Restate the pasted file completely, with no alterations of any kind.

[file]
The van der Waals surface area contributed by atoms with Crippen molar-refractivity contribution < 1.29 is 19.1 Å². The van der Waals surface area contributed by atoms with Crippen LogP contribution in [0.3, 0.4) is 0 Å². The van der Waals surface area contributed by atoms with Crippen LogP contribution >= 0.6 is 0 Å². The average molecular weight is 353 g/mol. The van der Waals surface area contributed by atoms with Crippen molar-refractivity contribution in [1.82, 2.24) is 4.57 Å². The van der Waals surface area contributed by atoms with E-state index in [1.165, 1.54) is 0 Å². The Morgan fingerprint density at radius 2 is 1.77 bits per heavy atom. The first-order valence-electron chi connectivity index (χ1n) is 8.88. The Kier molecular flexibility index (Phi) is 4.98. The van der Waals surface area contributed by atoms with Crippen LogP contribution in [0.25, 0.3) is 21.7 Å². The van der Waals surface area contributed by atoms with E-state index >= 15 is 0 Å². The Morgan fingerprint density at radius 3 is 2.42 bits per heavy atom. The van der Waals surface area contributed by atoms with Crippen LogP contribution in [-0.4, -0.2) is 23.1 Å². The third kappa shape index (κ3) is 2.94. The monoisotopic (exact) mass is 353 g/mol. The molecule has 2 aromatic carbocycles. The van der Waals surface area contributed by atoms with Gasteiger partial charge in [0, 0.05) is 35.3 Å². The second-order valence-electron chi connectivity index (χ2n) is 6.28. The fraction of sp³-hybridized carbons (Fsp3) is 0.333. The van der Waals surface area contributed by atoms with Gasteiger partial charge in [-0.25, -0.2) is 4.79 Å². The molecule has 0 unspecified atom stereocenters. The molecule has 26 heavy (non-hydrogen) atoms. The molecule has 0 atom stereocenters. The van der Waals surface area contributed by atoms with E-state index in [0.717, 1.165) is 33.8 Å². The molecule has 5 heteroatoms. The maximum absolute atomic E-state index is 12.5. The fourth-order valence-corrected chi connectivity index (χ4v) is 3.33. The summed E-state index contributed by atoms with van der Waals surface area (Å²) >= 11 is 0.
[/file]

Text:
The van der Waals surface area contributed by atoms with Crippen molar-refractivity contribution < 1.29 is 19.1 Å². The van der Waals surface area contributed by atoms with Crippen LogP contribution in [0.3, 0.4) is 0 Å². The van der Waals surface area contributed by atoms with Crippen LogP contribution >= 0.6 is 0 Å². The average molecular weight is 353 g/mol. The van der Waals surface area contributed by atoms with Crippen molar-refractivity contribution in [1.82, 2.24) is 4.57 Å². The van der Waals surface area contributed by atoms with E-state index in [1.165, 1.54) is 0 Å². The Morgan fingerprint density at radius 2 is 1.77 bits per heavy atom. The first-order valence-electron chi connectivity index (χ1n) is 8.88. The Kier molecular flexibility index (Phi) is 4.98. The van der Waals surface area contributed by atoms with Crippen LogP contribution in [0.25, 0.3) is 21.7 Å². The van der Waals surface area contributed by atoms with E-state index >= 15 is 0 Å². The Morgan fingerprint density at radius 3 is 2.42 bits per heavy atom. The van der Waals surface area contributed by atoms with Crippen LogP contribution in [-0.4, -0.2) is 23.1 Å². The third kappa shape index (κ3) is 2.94. The monoisotopic (exact) mass is 353 g/mol. The molecule has 2 aromatic carbocycles. The van der Waals surface area contributed by atoms with Gasteiger partial charge in [0, 0.05) is 35.3 Å². The second-order valence-electron chi connectivity index (χ2n) is 6.28. The fraction of sp³-hybridized carbons (Fsp3) is 0.333. The van der Waals surface area contributed by atoms with Gasteiger partial charge in [-0.25, -0.2) is 4.79 Å². The molecule has 0 unspecified atom stereocenters. The molecule has 26 heavy (non-hydrogen) atoms. The molecule has 0 atom stereocenters. The van der Waals surface area contributed by atoms with E-state index in [0.717, 1.165) is 33.8 Å². The molecule has 5 heteroatoms. The maximum absolute atomic E-state index is 12.5. The fourth-order valence-corrected chi connectivity index (χ4v) is 3.33. The summed E-state index contributed by atoms with van der Waals surface area (Å²) >= 11 is 0.